Millions of Americans and people all over the world experience Anxiety. What is Anxiety exactly? Anxiety is when an individual feels uneasy, uptight and over worries. Anxiety can cause a sense of discomfort, over thinking, tension and even increase heart rate/high blood pressure. There are many different triggers for Anxiety. While some people resort to medications to help them balance their anxiety, others resort to diet and exercise.
What is High-Functioning Anxiety?
Anxiety disorders are the most common mental illness in the U.S., affecting 40 million American adults age 18 or older, or 18 percent of the population. Research shows that people with an anxiety disorder perceive the world in a fundamentally different way. People with GAD experience excessive anxiety and worry, often expecting the worst even when there is no apparent reason for concern. There is constant mental exhaustion weighing heavily on those struggling with anxiety because their mind never stops going. These intense feelings of worry require a lot of energy to battle the thoughts of what could go wrong, has gone wrong, or may go wrong in the far future.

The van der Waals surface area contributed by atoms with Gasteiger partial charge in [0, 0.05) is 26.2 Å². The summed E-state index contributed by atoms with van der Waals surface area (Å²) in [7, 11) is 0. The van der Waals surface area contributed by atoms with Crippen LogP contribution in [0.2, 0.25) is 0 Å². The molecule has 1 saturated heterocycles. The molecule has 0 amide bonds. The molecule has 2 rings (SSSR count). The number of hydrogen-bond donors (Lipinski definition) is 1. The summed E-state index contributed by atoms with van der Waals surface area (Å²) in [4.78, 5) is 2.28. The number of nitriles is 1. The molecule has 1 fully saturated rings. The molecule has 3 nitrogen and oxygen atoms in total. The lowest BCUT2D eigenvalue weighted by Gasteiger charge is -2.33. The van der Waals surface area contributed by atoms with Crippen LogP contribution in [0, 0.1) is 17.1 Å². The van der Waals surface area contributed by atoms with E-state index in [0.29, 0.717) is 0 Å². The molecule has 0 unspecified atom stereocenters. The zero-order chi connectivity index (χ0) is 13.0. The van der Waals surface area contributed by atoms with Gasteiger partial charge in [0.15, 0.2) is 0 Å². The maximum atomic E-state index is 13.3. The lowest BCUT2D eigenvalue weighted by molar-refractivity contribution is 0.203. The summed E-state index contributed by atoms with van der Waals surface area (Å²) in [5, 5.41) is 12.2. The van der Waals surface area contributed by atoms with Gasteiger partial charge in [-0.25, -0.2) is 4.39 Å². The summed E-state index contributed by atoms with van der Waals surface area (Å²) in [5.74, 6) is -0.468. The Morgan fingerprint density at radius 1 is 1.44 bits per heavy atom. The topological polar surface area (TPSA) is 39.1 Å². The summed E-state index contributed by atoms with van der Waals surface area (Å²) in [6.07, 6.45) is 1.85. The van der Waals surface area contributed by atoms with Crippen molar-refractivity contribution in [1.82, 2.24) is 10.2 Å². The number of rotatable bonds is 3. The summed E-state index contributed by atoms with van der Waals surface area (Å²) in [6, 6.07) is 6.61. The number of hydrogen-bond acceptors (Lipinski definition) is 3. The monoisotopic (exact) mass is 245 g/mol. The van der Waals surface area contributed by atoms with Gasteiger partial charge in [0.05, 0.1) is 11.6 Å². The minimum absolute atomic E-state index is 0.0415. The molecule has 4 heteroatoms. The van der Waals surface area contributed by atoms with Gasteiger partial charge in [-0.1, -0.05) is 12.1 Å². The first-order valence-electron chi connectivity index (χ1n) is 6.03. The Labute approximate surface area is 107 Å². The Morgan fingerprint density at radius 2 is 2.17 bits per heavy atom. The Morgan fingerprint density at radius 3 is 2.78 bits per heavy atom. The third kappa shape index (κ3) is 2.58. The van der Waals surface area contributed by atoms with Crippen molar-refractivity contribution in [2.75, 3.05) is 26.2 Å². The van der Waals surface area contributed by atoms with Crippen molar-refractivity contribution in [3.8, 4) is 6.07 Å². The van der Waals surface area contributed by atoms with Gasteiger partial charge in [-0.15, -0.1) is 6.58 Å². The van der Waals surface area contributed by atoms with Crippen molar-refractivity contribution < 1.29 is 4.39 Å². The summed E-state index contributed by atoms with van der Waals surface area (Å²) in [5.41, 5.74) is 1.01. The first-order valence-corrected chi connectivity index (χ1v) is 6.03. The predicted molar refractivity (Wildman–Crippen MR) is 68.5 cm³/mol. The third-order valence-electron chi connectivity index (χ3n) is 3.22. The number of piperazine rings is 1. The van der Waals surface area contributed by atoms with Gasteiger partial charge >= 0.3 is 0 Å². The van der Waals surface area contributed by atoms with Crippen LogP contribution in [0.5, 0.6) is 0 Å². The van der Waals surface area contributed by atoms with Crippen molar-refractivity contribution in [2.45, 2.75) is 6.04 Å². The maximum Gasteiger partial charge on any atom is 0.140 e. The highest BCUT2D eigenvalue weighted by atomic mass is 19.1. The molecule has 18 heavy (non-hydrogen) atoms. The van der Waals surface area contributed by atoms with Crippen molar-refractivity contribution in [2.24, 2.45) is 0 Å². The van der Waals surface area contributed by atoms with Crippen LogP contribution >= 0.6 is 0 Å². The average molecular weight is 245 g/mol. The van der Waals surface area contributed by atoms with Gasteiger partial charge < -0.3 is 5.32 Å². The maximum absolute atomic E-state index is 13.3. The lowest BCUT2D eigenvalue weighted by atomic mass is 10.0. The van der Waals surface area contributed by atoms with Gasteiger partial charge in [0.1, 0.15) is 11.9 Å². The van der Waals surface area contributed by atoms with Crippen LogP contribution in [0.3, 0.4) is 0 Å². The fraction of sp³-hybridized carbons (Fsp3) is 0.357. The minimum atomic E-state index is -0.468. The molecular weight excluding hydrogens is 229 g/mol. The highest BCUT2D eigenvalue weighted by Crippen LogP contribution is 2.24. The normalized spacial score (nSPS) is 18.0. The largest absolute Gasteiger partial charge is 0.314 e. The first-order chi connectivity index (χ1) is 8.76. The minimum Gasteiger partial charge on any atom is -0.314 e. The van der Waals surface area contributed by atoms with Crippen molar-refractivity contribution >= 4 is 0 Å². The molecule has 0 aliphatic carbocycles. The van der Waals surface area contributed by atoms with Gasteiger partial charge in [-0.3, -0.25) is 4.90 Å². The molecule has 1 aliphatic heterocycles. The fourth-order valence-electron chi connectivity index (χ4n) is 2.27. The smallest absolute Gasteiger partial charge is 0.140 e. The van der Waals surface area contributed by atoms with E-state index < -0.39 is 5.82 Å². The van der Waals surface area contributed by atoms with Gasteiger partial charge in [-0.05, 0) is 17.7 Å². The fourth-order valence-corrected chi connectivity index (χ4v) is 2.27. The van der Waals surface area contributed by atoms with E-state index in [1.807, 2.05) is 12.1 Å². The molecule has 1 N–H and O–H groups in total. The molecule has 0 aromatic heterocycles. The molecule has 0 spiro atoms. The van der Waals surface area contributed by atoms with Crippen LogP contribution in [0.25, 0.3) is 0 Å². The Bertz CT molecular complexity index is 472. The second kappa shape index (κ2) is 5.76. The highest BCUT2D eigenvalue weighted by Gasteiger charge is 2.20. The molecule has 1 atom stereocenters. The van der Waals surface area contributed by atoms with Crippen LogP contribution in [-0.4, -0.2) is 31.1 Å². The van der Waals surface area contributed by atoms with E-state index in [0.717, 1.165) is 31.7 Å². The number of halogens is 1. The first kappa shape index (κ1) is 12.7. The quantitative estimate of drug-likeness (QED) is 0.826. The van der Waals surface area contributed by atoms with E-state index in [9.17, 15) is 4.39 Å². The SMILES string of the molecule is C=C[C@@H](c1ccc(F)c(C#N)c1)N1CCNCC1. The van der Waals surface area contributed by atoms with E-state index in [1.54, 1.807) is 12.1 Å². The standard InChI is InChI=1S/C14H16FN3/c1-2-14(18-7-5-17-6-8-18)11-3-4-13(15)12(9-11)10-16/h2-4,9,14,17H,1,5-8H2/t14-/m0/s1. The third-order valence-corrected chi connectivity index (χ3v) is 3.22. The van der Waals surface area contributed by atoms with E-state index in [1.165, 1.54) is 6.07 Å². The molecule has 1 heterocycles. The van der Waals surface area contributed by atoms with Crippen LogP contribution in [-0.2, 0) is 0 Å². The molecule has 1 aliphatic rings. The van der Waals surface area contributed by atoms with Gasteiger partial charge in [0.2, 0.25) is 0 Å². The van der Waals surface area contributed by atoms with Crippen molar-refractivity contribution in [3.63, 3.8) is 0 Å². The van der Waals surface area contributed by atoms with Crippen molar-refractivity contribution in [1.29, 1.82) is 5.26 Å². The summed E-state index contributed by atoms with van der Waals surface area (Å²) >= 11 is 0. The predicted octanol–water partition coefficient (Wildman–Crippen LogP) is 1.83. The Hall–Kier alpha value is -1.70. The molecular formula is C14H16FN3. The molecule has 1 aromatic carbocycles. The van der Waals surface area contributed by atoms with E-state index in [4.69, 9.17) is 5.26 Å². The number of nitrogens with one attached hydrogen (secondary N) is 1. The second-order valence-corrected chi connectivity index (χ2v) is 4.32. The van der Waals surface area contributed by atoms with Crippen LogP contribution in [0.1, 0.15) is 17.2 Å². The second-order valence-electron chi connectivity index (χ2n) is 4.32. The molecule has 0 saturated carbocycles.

With regard to anxiety disorder, the term high functioning has been the subject of much debate. While not an official diagnosis, the symptoms one feels are very real. But because people who suffer from high functioning anxiety appear not to have any disruptions or impairments of life functions, many people do not know anything is wrong, not even the person who is experiencing the anxiety. A person might look fine, even though his or her heart rate might be elevated, and intense feelings of doom and gastrointestinal distress are present. However, the ability to “power through to get the job done” is also high enough to overcome the anxiety while in public. Some of the same people later “crash” when in private. The exercise of controlling intense emotions can take a toll and require time alone, or periods of very low functioning in order to regroup. Other medical and mental health issues can develop under these circumstances. High-functioning anxiety can be difficult to manage. While a person may look fine on the outside, he or she may be struggling inside just to make it through the day.
Characteristics of people with high functioning anxiety that are often thought of as positive include: outgoing personality (happy, tells jokes, smiles, laughs), punctual (arrive early for appointments), proactive (plan ahead for all possibilities), organized (make lists or keep calendars), high-achieving, detail-oriented, orderly and tidy, active, helpful, appears outwardly calm and collected, passionate, loyal in relationships.